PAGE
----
Former heavyweight boxing champion and mayor of Kyiv, Vitali Klitschko, will be honored with the Arthur Ashe Award for Courage at the 2022 ESPYS, airing live on July 20 at 8 p.m. ET on ABC. The award is given to a deserving member of the sporting world who makes a difference far beyond the field of play, impacting the world in indelible ways.
Klitschko, who has been the city’s mayor since 2014, has been a central figure in his country’s defense since it was invaded by Russian forces in late February. As the capital city endured a weeks-long siege and fought to keep Kyiv under control, Klitschko has served as one of the faces of the Ukrainian resilience inspiring people around the world. Together with his brother Wladimir, also a former heavyweight champion, the Klitschkos pledged to take up arms alongside their fellow citizens, and were leaders in Ukrainians’ remarkable response to the invasion. That response included other boxers out of the nation’s rich tradition of fighting like Vasiliy Lomachenko, the two-time Olympic gold medalist and one of the best pound-for-pound boxers in the world, and Oleksandr Usyk, a top heavyweight contender, returning home to join defense battalions themselves.
“It is a great honor for me to receive this award,” said Klitschko. “I am convinced that this is a recognition of the courage and inviolability of the Ukrainian people, who have been bravely resisting the Russian aggressor for more than 3 months. This is an award for everyone who defends the independence and freedom of Ukraine.”
The Klitschkos are, perhaps improbably, the sons of a Soviet major general, and grew up boxing in the old Soviet amateur system. Vitali finished his professional career with a 45-2 record, winning a WBO heavyweight title and maybe most memorably fighting Lennox Lewis in a tightly-contested, vicious 2003 bout that had to be stopped due to a deep cut over Klitschko’s eye (and his impassioned pleas to let him keep fighting).
Vitali Klitschko first entered the Ukrainian political sphere in 2006, on a hiatus from boxing, when he ran for mayor of Kyiv and finished second in the election. He would remain politically active even as he returned to the ring, and initially committed to running for president in 2014 before ultimately entering the mayoral race and winning. He’s since become the longest-serving mayor in the city’s history, remaining a prominent figure in the country. That, of course, has continued in wartime, with Klitschko speaking at the World Economic Forum in Switzerland just a few weeks ago, imploring its influential audience that their biggest mistake would be to think that impact of the war in Ukraine is confined to its borders.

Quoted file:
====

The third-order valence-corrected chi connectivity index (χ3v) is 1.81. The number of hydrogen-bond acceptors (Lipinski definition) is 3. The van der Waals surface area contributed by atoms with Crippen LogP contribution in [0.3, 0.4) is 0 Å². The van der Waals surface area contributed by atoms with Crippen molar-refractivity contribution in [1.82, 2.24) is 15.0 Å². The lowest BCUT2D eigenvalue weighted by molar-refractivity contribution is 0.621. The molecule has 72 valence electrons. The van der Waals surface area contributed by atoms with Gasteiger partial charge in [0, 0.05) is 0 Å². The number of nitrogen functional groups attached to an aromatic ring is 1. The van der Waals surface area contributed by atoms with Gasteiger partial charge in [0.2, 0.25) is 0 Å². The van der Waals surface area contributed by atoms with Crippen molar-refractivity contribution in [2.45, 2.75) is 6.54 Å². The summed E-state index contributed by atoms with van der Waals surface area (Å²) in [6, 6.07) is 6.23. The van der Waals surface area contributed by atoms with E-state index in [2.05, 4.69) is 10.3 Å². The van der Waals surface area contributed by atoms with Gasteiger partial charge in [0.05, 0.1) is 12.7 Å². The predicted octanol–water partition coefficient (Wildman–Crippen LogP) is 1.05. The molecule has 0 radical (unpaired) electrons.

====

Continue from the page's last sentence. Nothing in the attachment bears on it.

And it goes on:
“Vitali’s poise and strength as his city and country faces unfathomable tests have far surpassed the incredible resolve he demonstrated as one of boxing’s top heavyweight champions,” said Executive Editor-At-Large ESPN Content, Rob King. “His commitment to the people of Ukraine has been a global inspiration, and his bravery is a prime example of the resilience of the human spirit. It is our privilege to bestow him with the Arthur Ashe Courage Award.”
The Ashe Award has become one of the most prominent, prestigious, and talked-about honors in sports, and has recognized global icons like Muhammad Ali and Nelson Mandela, little-known heroes like Zaevion Dobson and Emmanuel Ofosu Yeboah, sports legends like Pat Summitt and Billie Jean King, and many more.
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The Arthur Ashe Award for Courage
The Arthur Ashe Courage Award is presented each year to individuals whose contributions transcend sports. Past honorees include: Jim Valvano (1993); Steve Palermo (1994); Howard Cosell (1995); Loretta Claiborne (1996); Muhammad Ali (1997); Dean Smith (1998); Billie Jean King (1999); Dave Sanders (2000); Olympian Cathy Freeman (2001); Todd Beamer, Mark Bingham, Tom Burnett and Jeremy Glick, four passengers who lost their lives September 11 on United Flight 93 (2002); Pat and Kevin Tillman (2003); Liberian-born soccer legend George Weah (2004); disabled athletes Emmanuel Ofosu Yeboah and Jim MacLaren (2005); Afghan female athletes (2006); and Trevor Ringland and Dave Cullen for their work with PeacePlayers (2007); U.S. Olympians Tommie Smith and John Carlos (2008); former president Nelson Mandela (2009); the Thomas family of Parkersburg, IA (2010); boxer Dewey Bozella (2011); women’s basketball coach Pat Summitt (2012); Robin Roberts (2013), Michael Sam (2014), Caitlyn Jenner (2015), Zaevion Dobson (2016), Eunice Kennedy Shriver (2017), “Sister Survivors” (2018), Bill Russell (2019), Kevin Love (2020) and Maya Moore (2021).